• Scoloplax [Images] (spiny dwarf catfishes, Fam. – Scoloplacidae), represented by as many as 6 species, is the smallest of catfishes (max. 2.0 cm) native to freshwater streams and lakes of South America.
            • LARGEST / LONGEST / HEAVIEST FISHES: These fishes are quite diverse representing various Orders of Cartilaginous to Bony Fishes:

    Order – Orectolobiformes

          • Rhincodon typus [Images] (Whale Shark, Fam. – Rhincodontidae): Found in all tropical and warm-temperate seas of the world, this is the largest (12.0 – 18.0 m;

    20, 000 kg) pelagic fish, living in open sea (up to about 1, 800 m). This largest fish feeds on smallest ones i.e., filter – feeder.

    Order – Lamniformes

          • Cetorhinus maximus [Images] (Basking Shark, Fam. – Cetorhinidae): This is supposed to be the second largest (10.0 – 15.0 m; 5, 000 kg) cosmopolitan migratory species, found in all the world’s temperate oceans, venturing up to the depth of about 900 m. Like whale shark, it is also a filter-feeder.

    Order – Lampriformes

          • Regalecus glesne [Images] (Oarfish or Ribbonfish, Fam. – Regalecidae): It an oceanodromous, world’s longest, ribbon-like, carnivorous bony fish (3.0 – 11.0 m; 270 kg), venturing up to a depth of 1, 000 m.

    Order – Cypriniformes

          • Catlocarpio siamensis [Images] (Giant Barb or Siamese giant carp, Fam. – Cyprinidae): It is the largest (3.0 m; 300 kg) Cyprinid from the freshwaters of Mae Klong, Mekong and Chao Phraya river basins of Indochina. Their large size is supposed to be due to polyploidy (tetraploids). Large-scale cultivation is undertaken in Vietnam.
          • Tor putitora [Images] (Golden Mahseer, Fam. – Cyprinidae): On account of habitat loss, habitat degradation and overfishing, this endangered species has been popular to the fast flowing Himalayan and southern Asian streams. There was a time when they have been claimed to grow up to 2.5 – 3.0 m (about 54 kg) [but now the catch size is tremendously decreased e.g., 13.5 cm (28.0 g) – 52.5 cm (1.65 kg) in the streams of Garhwal region (Central Himalaya).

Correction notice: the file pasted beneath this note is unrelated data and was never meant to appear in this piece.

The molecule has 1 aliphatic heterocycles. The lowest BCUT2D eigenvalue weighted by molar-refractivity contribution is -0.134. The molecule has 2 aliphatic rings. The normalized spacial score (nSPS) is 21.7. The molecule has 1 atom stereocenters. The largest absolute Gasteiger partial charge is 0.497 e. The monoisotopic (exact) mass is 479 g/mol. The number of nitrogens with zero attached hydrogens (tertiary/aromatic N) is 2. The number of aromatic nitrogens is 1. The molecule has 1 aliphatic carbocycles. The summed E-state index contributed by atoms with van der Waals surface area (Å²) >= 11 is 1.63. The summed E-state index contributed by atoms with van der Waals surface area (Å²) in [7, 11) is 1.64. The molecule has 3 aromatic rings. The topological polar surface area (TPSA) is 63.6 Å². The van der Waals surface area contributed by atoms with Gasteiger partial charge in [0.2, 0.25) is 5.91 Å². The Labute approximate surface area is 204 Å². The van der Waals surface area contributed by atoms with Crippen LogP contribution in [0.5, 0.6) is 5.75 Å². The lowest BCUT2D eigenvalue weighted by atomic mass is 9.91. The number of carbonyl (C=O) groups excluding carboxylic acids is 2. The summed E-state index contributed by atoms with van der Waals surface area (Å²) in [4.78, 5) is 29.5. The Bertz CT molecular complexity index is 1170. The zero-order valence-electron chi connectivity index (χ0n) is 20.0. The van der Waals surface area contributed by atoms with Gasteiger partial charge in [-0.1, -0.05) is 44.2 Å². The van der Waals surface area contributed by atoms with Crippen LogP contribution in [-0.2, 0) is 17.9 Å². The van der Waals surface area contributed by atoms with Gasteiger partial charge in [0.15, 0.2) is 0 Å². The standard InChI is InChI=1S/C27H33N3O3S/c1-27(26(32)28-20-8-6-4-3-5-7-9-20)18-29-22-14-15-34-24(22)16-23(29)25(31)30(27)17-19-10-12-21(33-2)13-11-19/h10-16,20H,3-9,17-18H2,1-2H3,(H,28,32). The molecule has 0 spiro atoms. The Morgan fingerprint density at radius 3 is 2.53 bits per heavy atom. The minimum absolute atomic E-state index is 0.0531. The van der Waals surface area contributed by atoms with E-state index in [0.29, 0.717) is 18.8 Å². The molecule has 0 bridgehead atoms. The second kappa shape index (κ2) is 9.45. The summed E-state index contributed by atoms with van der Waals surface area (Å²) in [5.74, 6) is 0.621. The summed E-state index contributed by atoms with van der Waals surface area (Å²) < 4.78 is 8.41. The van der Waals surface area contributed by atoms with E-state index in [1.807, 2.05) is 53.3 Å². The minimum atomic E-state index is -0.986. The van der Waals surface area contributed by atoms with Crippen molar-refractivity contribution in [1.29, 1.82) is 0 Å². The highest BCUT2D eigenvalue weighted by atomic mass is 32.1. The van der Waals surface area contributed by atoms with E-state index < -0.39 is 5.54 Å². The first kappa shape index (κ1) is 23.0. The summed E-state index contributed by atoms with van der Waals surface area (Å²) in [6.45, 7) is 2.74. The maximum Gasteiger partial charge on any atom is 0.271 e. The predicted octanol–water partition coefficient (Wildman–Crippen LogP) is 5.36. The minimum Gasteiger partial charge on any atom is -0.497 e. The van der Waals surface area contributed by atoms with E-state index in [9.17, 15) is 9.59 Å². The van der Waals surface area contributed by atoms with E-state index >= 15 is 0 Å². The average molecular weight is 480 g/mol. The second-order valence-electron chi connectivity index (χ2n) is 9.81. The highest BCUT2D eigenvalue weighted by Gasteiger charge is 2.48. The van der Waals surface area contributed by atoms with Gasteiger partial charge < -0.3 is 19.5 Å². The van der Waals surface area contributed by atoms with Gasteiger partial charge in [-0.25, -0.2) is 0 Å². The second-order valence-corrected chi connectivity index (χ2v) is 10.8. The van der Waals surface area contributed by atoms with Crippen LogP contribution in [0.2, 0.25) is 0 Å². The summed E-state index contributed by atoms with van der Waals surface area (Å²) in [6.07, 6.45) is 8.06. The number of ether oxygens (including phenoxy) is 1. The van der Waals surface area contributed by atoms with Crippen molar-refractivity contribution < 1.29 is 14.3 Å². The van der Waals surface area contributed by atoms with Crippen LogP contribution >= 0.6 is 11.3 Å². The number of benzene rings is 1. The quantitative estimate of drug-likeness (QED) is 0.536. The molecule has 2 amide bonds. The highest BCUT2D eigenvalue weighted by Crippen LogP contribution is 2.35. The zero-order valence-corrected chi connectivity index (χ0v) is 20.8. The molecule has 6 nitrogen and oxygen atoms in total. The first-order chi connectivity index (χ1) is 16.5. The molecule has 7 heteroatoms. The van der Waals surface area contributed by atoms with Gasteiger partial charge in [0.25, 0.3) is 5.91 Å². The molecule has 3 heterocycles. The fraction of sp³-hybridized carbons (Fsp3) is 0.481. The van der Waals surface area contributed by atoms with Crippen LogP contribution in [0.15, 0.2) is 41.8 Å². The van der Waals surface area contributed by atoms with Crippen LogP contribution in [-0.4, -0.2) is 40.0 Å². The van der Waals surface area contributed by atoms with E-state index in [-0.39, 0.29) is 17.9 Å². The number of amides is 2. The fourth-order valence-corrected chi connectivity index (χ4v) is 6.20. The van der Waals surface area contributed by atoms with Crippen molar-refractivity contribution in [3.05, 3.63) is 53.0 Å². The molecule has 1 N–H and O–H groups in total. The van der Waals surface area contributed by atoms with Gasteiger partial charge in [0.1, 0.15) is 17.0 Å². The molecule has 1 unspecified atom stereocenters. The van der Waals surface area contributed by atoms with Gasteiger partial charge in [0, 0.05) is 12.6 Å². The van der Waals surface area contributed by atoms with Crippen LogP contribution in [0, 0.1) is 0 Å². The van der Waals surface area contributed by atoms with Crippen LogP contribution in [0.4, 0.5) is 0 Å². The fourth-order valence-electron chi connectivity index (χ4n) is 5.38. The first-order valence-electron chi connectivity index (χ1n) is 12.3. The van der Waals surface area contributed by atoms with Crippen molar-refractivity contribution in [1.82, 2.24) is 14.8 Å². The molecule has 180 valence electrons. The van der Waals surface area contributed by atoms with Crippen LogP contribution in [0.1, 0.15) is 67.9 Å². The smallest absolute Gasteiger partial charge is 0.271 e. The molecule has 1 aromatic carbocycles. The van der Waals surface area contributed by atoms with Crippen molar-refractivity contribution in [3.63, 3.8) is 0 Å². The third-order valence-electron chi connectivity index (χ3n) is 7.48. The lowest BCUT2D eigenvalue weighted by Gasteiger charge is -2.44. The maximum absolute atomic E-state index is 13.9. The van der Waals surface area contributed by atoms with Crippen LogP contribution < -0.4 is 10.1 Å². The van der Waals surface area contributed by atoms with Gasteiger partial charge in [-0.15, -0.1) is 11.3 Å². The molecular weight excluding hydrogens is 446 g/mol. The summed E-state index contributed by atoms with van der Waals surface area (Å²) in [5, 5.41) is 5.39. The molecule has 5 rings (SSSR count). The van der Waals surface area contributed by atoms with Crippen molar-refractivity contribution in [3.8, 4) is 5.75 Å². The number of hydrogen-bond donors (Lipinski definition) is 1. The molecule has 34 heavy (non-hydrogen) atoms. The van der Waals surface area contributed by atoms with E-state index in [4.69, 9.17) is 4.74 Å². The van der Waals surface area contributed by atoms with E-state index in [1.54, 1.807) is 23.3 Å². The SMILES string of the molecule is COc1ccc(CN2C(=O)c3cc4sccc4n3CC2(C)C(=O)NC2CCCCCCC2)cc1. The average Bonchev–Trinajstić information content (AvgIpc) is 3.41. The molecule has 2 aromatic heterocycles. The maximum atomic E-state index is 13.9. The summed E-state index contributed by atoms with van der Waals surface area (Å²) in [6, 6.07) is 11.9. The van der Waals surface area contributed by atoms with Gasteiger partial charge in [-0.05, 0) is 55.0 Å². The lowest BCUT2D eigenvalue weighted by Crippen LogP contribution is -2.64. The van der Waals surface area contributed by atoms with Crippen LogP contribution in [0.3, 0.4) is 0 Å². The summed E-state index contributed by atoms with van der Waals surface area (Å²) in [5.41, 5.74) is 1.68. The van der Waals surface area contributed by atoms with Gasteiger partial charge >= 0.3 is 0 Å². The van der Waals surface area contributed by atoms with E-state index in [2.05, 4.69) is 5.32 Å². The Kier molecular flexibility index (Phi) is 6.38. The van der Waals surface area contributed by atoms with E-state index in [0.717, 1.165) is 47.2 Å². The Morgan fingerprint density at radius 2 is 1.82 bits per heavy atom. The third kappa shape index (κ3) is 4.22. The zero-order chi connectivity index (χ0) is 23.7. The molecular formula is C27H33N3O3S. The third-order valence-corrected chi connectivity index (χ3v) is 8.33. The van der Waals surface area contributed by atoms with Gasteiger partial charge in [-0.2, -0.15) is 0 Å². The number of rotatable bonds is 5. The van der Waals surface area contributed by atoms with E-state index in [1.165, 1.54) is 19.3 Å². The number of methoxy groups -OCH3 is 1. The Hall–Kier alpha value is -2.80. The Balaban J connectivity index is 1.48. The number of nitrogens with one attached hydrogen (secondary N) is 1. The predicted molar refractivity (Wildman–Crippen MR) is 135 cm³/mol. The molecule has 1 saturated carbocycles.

• Ptychocheilus luclus [Images] (Colorado pikedminnow, Fam. Cyprinidae): It is the largest (1.8 m; 45.0 kg) predatory Cyprinid from Colorado River basin of North America and one of the largest in the world. Now a days, the specimens longer than 80.0 cm are an unusual sight.

    Order – Acipensariformes

          • Huso huso [Images] (White Sturgeon or Beluga, Fam. – Acipenseridae): This anadromous fish from the Caspian and Black Sea basins up to Amur river in E. Asia, valuable for its ‘roe’ (beluga caviar), is among the largest (7.2 m; 1, 571 kg) freshwater fish in the world. Today, the most common catch size is 1.4 – 3.2 m (19.0 – 264 kg).

    Order – Osteoglossiformes

          • Arapaima gigas [Images] (Pirarucu, Fam. – Osteoglossidae): This air breathing longest fish (2.0 – 4.5 m; 200 kg) is the native of freshwaters of South America (Amazon River).

    Order – Tetraodontiformes

          • Mola mola [Images] (Ocean Sunfish, Fam. – Molidae): Native to tropical and temperate seas of the world, this is supposed to the heaviest and highly fecund (3.0 million eggs) bony fish (247 – 1,000 kg) in world. Its average length is 1.8 m and dorsal to anal fin-to fin length (height) is about 2.5 m (max. 3.3 m; 4.2 m across the fins, weighing up to 2, 300 kg).

    Order – Siluriformes


    Some of the world’s largest freshwater fishes are catfishes, including the predatory European wels (Siluris glanis, Siluridae; 5.0 m; 330 kg) from central, southern and eastern Europe; the herbivorous, Critically Endangered, Mekong Giant Catfish (Pangasianodon gigas, Pangasiidae; 3.0 m; 300 kg) from Mekong basin in Southeast Asia (Vietnam) and adjacent China and the long-whiskered Piraiba (Brachyplatystoma filamentosum, Pimelodidae) of South America (3.6 m; 150 kg). The largest catfishes belonging to Family Ictaluridae in North America are the Flathead (Pylodictis olivaris, 1.5 m; 56 kg) and Blue catfihes (Ictalurus furcatus, 1.6 m; 68 kg).